SHANGHAI — On the campus of Beijing Normal University, professors say they’ve noticed a trend that worries them: students embracing radical leftism. They advocate a return to the socialist state that Communist Party founder Mao Zedong favored and that Chinese leaders for the last generation have tried to put behind them.
The students wear pins with pictures of Mao and carry bags with the former Communist leader’s famous quotations, such as “serve the people.”
How big a movement the new left represents is unknown, but in a country where political thought is strictly controlled, social inequality and government corruption are epidemic and the job market for recent college graduates is considered poor, academics who are closest to the phenomenon admit to fears that it represents a dangerous split in society.
“They are either extreme leftists or extreme rightists,” one professor at the university said of her students, requesting anonymity out of concern that speaking about politics might result in retribution from the government. “When they have differences, there is no dialogue between them. This is a worrisome phenomenon and also some reflection of the split in society.”
“In general, there are more rightists than leftists,” she said, “but the leftists are very left.”
“There is widespread discontent among students with inequality and corruption, plus frustrations in their own lives,” said Yang Dali, the faculty director at the University of Chicago’s Beijing center. “It is highly understandable that there would be a leftist sentiment.”
The rise of a new left comes against a backdrop of decades of China’s ruling class allowing more economic freedom. But advocates of the new left say that 30 years of an export-oriented economy that’s brought hundreds of millions of people from rural areas to cities to fill low-wage jobs in assembly plants has led to extreme inequality and corruption.
“We emphasize that reform and opening to the outside world does not benefit the common people,” said Cui Zhiyuan, a professor at Tsinghua University’s school of public policy and management who’s known as one of the founders of China’s new left movement.
The movement has had a tenuous relationship with the government. The ouster last year of Bo Xilai, the party boss in Chongqing, whose government had instituted policies to support the city’s poor, an audacious anti-corruption campaign and the resurrection of the singing of Mao-era “red songs” in public squares, was seen as a blow to leftists, who considered Bo a champion for their cause. Today, leftist websites – such as Utopia, which strongly supports Bo – remain shuttered.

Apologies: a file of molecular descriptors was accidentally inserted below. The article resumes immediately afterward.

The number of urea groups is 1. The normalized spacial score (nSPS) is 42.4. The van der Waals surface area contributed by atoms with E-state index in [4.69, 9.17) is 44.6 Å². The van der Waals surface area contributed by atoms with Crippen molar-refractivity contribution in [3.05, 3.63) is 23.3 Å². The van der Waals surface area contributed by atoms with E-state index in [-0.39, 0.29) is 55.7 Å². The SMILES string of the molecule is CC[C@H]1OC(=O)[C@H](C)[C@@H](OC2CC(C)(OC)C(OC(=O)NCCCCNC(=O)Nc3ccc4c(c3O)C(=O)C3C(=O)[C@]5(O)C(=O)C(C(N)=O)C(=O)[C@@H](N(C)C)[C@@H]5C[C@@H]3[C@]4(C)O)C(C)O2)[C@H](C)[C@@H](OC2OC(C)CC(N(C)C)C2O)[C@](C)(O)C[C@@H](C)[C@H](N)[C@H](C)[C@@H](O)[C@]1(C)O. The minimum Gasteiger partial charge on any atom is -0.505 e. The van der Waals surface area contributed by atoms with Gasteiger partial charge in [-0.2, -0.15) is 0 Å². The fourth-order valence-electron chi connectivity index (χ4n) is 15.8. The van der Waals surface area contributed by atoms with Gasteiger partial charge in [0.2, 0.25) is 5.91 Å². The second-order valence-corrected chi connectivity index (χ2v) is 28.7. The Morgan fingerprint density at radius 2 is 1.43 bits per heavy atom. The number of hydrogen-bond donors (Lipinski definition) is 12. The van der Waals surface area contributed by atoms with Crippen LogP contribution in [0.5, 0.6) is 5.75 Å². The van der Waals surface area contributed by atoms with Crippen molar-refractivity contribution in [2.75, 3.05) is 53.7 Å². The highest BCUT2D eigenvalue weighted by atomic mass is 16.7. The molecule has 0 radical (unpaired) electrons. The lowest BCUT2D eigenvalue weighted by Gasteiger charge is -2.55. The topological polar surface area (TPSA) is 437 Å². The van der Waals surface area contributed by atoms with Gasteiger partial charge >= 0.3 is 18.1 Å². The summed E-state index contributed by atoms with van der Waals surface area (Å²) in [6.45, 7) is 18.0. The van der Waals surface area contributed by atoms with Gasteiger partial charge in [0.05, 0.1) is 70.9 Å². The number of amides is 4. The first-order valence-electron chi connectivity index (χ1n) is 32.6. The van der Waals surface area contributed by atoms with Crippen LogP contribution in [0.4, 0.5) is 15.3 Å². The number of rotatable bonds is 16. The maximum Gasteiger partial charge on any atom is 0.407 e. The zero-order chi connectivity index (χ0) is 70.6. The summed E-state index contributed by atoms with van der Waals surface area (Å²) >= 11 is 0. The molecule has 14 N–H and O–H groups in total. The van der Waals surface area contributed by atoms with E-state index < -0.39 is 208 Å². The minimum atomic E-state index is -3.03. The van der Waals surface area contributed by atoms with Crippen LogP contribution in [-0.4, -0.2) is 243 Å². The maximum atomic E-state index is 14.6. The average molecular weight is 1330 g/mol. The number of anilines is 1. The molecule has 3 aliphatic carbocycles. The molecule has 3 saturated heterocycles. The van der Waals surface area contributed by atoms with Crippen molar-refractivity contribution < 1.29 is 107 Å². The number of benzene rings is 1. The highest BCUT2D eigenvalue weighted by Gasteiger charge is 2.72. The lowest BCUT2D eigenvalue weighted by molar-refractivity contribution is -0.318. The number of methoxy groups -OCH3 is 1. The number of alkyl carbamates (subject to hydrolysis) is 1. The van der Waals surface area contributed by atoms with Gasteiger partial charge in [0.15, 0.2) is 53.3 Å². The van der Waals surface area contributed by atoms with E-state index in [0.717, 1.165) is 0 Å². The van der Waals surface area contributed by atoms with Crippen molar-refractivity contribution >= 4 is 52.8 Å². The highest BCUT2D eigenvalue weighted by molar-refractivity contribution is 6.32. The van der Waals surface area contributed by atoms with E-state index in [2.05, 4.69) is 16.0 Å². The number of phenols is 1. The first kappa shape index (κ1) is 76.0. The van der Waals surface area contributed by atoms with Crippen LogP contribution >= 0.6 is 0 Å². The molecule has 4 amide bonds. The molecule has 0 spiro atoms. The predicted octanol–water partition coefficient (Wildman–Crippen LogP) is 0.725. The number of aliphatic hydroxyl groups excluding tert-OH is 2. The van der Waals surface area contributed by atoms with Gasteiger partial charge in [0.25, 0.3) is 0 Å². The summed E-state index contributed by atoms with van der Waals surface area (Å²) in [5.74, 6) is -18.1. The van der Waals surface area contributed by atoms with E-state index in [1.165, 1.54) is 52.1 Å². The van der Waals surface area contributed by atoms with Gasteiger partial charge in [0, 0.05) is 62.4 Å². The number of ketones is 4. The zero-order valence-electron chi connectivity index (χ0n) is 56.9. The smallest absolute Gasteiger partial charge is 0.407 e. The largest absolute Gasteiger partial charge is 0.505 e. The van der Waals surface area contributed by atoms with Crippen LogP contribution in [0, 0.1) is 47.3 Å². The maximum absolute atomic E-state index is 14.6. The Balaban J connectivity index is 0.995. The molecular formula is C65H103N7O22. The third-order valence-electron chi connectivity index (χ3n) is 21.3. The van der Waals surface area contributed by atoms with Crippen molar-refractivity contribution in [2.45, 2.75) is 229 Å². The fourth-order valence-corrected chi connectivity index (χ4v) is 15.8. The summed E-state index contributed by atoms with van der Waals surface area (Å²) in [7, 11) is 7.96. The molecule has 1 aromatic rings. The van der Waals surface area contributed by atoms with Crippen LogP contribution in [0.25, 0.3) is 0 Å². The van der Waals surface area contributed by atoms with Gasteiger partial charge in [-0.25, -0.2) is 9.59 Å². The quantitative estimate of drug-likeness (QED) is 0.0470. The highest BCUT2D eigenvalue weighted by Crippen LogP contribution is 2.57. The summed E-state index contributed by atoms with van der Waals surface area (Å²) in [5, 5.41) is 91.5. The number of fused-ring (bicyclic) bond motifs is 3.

“The new leftists and the neo-liberals, they hate each other,” said Lu Xinyu, a left-leaning professor in Fudan University’s journalism school. “There are a lot of lies told by neo-liberals. A very significant characteristic of them is to always see America as a kind of utopia and that China should meet that standard, but America is facing a serious crisis.”
“We get together and discuss issues in China, like government ethics, and lack of fairness and justice,” the student said. “I don’t think America’s culture or thoughts have any advanced parts. We still need to rely on the Communist Party of China and the system to come back to the core of serving the people.”
The group has faced opposition. In June, other students drafted a petition asking the university to ban the group. Centimeter Sunshine tells members that “China has been hijacked by pro-capitalist rightists,” the letter said. “They have openly showed support for Bo Xilai, and they hugely poison the minds of modern college students.”
“What worries me,” he added, “is that I have heard many similar groups are at other universities.”